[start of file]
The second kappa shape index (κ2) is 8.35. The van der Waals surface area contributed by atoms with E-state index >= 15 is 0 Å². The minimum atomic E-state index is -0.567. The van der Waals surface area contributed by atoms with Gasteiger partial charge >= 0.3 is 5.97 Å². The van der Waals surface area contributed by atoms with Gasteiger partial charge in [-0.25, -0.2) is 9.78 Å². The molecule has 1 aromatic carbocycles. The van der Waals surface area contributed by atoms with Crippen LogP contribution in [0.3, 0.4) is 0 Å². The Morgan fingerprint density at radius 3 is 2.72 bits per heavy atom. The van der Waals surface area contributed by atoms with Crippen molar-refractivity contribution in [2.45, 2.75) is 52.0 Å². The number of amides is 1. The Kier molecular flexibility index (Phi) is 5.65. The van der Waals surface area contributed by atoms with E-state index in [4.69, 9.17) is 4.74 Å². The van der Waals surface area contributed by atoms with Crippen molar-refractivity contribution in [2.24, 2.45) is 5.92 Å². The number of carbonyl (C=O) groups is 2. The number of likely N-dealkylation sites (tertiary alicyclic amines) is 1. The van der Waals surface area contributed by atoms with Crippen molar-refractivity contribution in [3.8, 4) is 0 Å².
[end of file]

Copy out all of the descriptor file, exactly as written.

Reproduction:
The second kappa shape index (κ2) is 8.35. The van der Waals surface area contributed by atoms with E-state index >= 15 is 0 Å². The minimum atomic E-state index is -0.567. The van der Waals surface area contributed by atoms with Gasteiger partial charge >= 0.3 is 5.97 Å². The van der Waals surface area contributed by atoms with Gasteiger partial charge in [-0.25, -0.2) is 9.78 Å². The molecule has 1 aromatic carbocycles. The van der Waals surface area contributed by atoms with Crippen LogP contribution in [0.3, 0.4) is 0 Å². The Morgan fingerprint density at radius 3 is 2.72 bits per heavy atom. The van der Waals surface area contributed by atoms with Crippen molar-refractivity contribution in [2.45, 2.75) is 52.0 Å². The number of amides is 1. The Kier molecular flexibility index (Phi) is 5.65. The van der Waals surface area contributed by atoms with E-state index in [4.69, 9.17) is 4.74 Å². The van der Waals surface area contributed by atoms with Crippen molar-refractivity contribution in [2.24, 2.45) is 5.92 Å². The number of carbonyl (C=O) groups is 2. The number of likely N-dealkylation sites (tertiary alicyclic amines) is 1. The van der Waals surface area contributed by atoms with Crippen molar-refractivity contribution in [3.8, 4) is 0 Å².